Macquarie Island was first sighted by a goofer on the bridge as the radar was next to useless because of the clutter in a snow storm, and a quick evaluation of the small bay that was the usual landing meant the ship could not enter because of the huge seas. We could see part of the base and the small jetty but the recovery was not possible from the normal landing so the ship went to the other side of a small cape on the northern most part of the island. Surprisingly there was a good, reasonably calm lee shore and the diving party (me included) affected the rescue from a rocky "beach" using a seaboat and an inflatable life raft towed ashore by swimmers. We towed the raft in it's fibreglass coccoon close to the shore with a seaboat, then the divers swam it ashore. The raft was pulled up onto the rocks, which were about 2 feet in diameter, smooth, rounded and slippery as hell, then we pulled the painter and inflated the raft. The patient was placed in the raft and then the seaboat, with help from the divers, pulled it off the rocks into the water. We all transfered to the seaboat but towed the raft back to the ship where it was recovered. There were not enough wet suits to go round so I dived in a woolen jumper and overalls and I never knew water could be so cold! With hundreds of seals and penguins swimming round there must have been big sharks but we never though about them! Back on board in the sick bay, the Old Man came in with a bottle of brandy to help warm us up!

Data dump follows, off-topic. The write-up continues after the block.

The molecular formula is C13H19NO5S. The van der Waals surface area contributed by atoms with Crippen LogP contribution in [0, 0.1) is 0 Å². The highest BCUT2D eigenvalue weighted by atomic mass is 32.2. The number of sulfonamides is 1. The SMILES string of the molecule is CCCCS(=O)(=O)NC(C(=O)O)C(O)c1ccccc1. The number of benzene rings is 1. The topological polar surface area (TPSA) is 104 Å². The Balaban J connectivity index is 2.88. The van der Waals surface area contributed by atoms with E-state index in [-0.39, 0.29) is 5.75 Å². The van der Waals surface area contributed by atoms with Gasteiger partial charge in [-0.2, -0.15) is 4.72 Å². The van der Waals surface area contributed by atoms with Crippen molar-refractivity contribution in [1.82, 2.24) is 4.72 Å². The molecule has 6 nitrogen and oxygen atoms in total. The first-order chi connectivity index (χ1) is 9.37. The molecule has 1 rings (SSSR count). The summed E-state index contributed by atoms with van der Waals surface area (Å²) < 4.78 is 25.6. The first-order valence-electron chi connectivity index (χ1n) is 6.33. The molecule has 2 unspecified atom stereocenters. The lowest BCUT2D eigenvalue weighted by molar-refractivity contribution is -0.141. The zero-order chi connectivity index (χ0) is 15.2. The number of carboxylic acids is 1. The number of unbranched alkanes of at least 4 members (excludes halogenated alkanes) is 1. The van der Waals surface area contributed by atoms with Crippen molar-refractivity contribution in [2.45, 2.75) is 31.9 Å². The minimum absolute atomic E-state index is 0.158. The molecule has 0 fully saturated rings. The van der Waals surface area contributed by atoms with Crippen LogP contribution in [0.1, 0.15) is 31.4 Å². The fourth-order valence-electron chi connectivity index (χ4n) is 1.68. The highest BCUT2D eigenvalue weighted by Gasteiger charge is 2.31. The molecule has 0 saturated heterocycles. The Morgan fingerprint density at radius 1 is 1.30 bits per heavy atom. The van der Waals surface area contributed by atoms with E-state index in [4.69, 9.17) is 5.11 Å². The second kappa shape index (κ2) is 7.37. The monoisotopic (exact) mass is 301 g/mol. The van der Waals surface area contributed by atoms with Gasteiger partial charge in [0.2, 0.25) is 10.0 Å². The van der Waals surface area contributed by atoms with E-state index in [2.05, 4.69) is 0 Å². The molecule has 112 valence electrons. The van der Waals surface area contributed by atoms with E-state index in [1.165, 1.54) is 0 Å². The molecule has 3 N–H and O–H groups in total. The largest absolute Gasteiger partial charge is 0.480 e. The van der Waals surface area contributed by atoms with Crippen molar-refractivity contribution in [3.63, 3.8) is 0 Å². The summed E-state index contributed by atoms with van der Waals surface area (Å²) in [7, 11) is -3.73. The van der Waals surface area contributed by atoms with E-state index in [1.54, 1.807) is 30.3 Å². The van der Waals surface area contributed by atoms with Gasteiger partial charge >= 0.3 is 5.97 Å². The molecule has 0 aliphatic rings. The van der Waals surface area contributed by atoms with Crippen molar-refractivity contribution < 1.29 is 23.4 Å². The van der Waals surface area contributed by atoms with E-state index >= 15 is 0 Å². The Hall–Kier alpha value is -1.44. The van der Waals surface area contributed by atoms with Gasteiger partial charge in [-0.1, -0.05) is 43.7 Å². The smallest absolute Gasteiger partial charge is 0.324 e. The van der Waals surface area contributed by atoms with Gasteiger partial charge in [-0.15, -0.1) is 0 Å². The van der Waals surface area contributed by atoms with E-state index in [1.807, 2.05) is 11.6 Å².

When the ship berthed back in Hobart it had changed colour from grey to rust red! Oh! That sick scientist, well, he had a few Fosters in the wardroom (wardrobe) during the return voyage, had a piss, out popped the stones and he had recovered miraculously before the ship berthed in Hobart!! One interesting fact I learned was that Macquarie Island then (1966) had a plague of both rats and rabbits!


Map of the Macquarie Island in the Southern Ocean


Navy News and the Hobart Mercury published accounts of the rescue mission from an officer's point of view - reading them one could be forgiven for believing there was only the Captain and First Lieutenant on the ship, in fact I can't remember the Jimmy even being in the seaboat when we took the life raft ashore!



Queenborough was an absolute pig stye to live in, the only good thing was hammocks - by far the best fart sack at sea, so my time in her was not a happy one and I was pleased to draft off to Cerberus (January 1967) however on arrival I found I was to be an instructor at the Recruit School and I did not relish the thought of training civilians to be sailors, so after a few weeks I requested to be sent back to sea and some months later, returned to Melbourne.